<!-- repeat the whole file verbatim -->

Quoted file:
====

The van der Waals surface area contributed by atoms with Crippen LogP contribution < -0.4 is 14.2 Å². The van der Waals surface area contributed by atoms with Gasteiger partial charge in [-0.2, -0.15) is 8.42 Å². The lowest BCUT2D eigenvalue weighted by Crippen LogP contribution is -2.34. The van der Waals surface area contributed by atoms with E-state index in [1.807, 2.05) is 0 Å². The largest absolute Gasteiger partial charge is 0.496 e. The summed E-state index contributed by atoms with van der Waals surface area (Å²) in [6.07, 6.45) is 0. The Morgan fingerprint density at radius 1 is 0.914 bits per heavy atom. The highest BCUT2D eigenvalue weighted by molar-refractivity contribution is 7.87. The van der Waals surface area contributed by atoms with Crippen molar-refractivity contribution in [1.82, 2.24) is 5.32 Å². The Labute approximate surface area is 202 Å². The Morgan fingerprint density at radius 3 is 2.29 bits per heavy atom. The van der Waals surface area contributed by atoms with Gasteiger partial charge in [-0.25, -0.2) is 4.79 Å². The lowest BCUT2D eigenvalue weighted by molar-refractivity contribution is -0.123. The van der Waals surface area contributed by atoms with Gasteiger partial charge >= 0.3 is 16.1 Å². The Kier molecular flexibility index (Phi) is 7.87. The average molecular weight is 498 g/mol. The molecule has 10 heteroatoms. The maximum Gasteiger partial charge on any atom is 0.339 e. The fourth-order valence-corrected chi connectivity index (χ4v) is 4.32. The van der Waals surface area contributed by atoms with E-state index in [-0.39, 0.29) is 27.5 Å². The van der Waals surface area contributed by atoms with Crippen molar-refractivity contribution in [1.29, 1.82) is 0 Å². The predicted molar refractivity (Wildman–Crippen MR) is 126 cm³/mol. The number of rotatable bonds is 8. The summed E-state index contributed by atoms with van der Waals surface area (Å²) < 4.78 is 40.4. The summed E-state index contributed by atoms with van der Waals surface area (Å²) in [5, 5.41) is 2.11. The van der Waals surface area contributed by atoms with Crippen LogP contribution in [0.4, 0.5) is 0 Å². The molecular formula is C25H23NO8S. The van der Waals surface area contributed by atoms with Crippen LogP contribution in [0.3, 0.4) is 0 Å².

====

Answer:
The van der Waals surface area contributed by atoms with Crippen LogP contribution < -0.4 is 14.2 Å². The van der Waals surface area contributed by atoms with Gasteiger partial charge in [-0.2, -0.15) is 8.42 Å². The lowest BCUT2D eigenvalue weighted by Crippen LogP contribution is -2.34. The van der Waals surface area contributed by atoms with E-state index in [1.807, 2.05) is 0 Å². The largest absolute Gasteiger partial charge is 0.496 e. The summed E-state index contributed by atoms with van der Waals surface area (Å²) in [6.07, 6.45) is 0. The Morgan fingerprint density at radius 1 is 0.914 bits per heavy atom. The highest BCUT2D eigenvalue weighted by molar-refractivity contribution is 7.87. The van der Waals surface area contributed by atoms with Crippen molar-refractivity contribution in [1.82, 2.24) is 5.32 Å². The Labute approximate surface area is 202 Å². The Morgan fingerprint density at radius 3 is 2.29 bits per heavy atom. The van der Waals surface area contributed by atoms with Gasteiger partial charge in [-0.25, -0.2) is 4.79 Å². The lowest BCUT2D eigenvalue weighted by molar-refractivity contribution is -0.123. The van der Waals surface area contributed by atoms with Gasteiger partial charge >= 0.3 is 16.1 Å². The Kier molecular flexibility index (Phi) is 7.87. The average molecular weight is 498 g/mol. The molecule has 10 heteroatoms. The maximum Gasteiger partial charge on any atom is 0.339 e. The fourth-order valence-corrected chi connectivity index (χ4v) is 4.32. The van der Waals surface area contributed by atoms with E-state index in [-0.39, 0.29) is 27.5 Å². The van der Waals surface area contributed by atoms with Crippen molar-refractivity contribution in [1.29, 1.82) is 0 Å². The predicted molar refractivity (Wildman–Crippen MR) is 126 cm³/mol. The number of rotatable bonds is 8. The summed E-state index contributed by atoms with van der Waals surface area (Å²) < 4.78 is 40.4. The summed E-state index contributed by atoms with van der Waals surface area (Å²) in [5, 5.41) is 2.11. The van der Waals surface area contributed by atoms with Crippen LogP contribution in [0.4, 0.5) is 0 Å². The molecular formula is C25H23NO8S. The van der Waals surface area contributed by atoms with Crippen LogP contribution in [0.3, 0.4) is 0 Å².